Financial restructuring positions PCC for long-term recovery

Financial restructuring positions PCC for long-term recovery
25 June 2021

Competent management is transforming PPC's prospects for the better. Under CEO Roland van Wijnen, the company has deconsolidated the company's Democratic Republic of Congo (DRC) operations, significantly de-risking the business, and improved its gearing with the sale of its lime business. Together with the tail wind provided by volume recovery in the core South African market, which has enabled the company to meet its interest payments, the JSE-listed cement producer may now be in a position to avoid the planned equity raise slated for September.

This week PPC, which operates in six countries across sub-Saharan Africa, announced its group results for the year ended 31 March 2021. The results show that company restructuring is starting to pay off. Although the company found trading conditions challenging due to the COVID-19 pandemic PPC posted revenues of ZAR8938m (US$626.07m), up three per cent from ZAR8671m, boosting confidence as it enters a new financial year. Excluding Zimbabwe, group revenue increased by seven per cent YoY, according to the group.

Regional performances
Over the fiscal year ending March 2021 (FY21), cement volumes in the markets where PPC operates, including South Africa, Botswana, Zimbabwe and Rwanda, all finished the year in robust growth mode.

The South African and Botswana cement markets are building again, with the rural and informal markets driving cement demand. Coastal areas have experienced a lagged recovery and imports still threaten the industry. Operations in these regions saw a seven per cent increase in revenues from ZAR4843m in the FY20 to ZAR5196m in the FY21 with volumes up six per cent for the full year. EBITDA in the FY21 jumped by 41 per cent from ZAR613m in FY20 to ZAR866m.

The group's Zimbabwean cement operations were impacted by a dramatic devaluation of the local currency and input cost inflation, although there has been a recovery in cement demand with volumes up by 10 per cent in spite of COVID-19 related lockdown. PPC's Zimbabwe operations reported revenues of ZAR1623m, a fall of 13 per cent from ZAR1861m in the FY20. Cement-related EBITDA was down by 32 per cent to ZAR481m from ZAR707m in the FY20. Imports accounted for nine per cent of Zimbabwe's cement sales despite the import ban that came into force in April 2021.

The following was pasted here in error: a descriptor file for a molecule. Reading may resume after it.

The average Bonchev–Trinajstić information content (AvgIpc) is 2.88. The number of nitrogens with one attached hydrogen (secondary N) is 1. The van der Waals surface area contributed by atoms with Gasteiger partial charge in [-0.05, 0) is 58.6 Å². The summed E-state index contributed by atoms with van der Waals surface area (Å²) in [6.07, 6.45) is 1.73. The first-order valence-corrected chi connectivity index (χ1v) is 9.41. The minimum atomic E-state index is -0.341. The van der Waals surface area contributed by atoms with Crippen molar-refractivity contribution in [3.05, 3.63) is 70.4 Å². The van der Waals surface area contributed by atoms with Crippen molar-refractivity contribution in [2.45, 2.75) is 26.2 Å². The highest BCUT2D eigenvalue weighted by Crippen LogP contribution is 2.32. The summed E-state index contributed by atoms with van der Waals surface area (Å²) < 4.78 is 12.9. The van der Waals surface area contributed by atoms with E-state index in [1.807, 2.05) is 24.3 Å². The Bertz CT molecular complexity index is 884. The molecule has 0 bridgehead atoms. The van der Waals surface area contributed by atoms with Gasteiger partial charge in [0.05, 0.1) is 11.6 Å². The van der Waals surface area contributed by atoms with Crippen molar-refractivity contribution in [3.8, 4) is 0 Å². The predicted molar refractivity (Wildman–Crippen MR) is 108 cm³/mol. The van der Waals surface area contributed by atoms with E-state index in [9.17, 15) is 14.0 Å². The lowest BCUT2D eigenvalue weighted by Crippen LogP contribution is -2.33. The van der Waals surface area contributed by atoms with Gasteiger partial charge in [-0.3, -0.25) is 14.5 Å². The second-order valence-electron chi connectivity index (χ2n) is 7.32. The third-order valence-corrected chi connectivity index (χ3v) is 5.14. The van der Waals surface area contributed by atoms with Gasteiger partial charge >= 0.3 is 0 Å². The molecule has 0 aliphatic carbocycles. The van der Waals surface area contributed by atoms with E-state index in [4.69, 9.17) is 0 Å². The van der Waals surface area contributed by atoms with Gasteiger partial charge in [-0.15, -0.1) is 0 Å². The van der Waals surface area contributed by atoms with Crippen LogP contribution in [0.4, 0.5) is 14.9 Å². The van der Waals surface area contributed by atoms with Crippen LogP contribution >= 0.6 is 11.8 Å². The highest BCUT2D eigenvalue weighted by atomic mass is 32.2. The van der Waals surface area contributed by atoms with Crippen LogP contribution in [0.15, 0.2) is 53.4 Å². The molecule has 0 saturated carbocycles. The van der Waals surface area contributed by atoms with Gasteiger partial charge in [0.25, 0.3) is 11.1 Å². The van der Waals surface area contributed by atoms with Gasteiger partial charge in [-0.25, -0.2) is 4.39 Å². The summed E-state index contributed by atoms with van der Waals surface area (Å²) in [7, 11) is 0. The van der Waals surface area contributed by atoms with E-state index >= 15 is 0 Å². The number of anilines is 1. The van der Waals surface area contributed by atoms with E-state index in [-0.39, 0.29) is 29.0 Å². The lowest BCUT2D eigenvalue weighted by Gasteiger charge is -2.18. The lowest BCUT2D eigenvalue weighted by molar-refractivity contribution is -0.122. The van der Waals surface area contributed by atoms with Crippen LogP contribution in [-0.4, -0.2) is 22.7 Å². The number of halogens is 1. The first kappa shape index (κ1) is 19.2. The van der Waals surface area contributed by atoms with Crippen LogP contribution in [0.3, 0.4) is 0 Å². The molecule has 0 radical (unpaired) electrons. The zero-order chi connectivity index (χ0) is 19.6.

Meanwhile, Rwanda saw cement demand hold up on the back of government projects. In spite of a new market entrant, Prime Cement Ltd, PPC subsidiary CIMERWA reported no impact on its sales, since domestic demand continues to outpace supply. In addition, the company reported a record dispatch of 55,000t of cement in July 2020. As a result, the biggest gains in the FY21 were made by PPC's Rwandan operations, where revenues totalled ZAR1128m, rising 21 per cent from ZAR936m in FY20 on the back of an eight per cent rise in volumes. The company's local operations saw a 51 per cent rise in EBITDA in the FY21, reaching ZAR342m up from ZAR226m in the FY20.

Capital restructuring
PPC made good progress with its capital restructuring in FY21, with the company on track to reduce debt and achieve a stronger financial operating base.

In recent years, oversupply in the DRC market meant that PPC Barnet could not generate enough cash to service its debts, turning the operation into an ‘endless black hole’, according to van Wijnen. By restructuring PPC Barnet, the group has removed the potential liability of US$175m to the parent company as part of a debt-for-equity swap.

There is also a binding agreement for the sale of the PPC Lime & Botswana aggregates businesses, which the company says should generate ZAR0.5bn to reduce debt further. The sale of PPC Lime is scheduled for completion by 30 September 2021and the Botswana aggregates sale by 31 July 2021.

Furthermore, a decision to postpone the equity capital raise of ZAR750m to September 2021, as mandated by the company's South African lenders, has also been agreed – and may not be required if positive volume trends continue over the next quarter.

PPC's gross debt has been reduced from ZAR5800m in the FY20 to ZAR2628m in the FY21. The group's South African gross debt stands at ZAR1.9bn in the FY21, Rwanda's gross debt is ZAR0.6bn and Zimbabwe's gross debt has been reduced to ZAR0.1bn.

PPC states that its efforts to reposition the business are starting to yield results and significant milestones have been reached in its restructuring project. The group is optimistic of improving cement demand in most if its markets but reminds investors that it is mindful of the ongoing impact of the pandemic. Progress has been made on the divestment of non-core businesses and PPC claims it is well-positioned to capture a sustained upswing in cement demand in South Africa.

Published under Cement News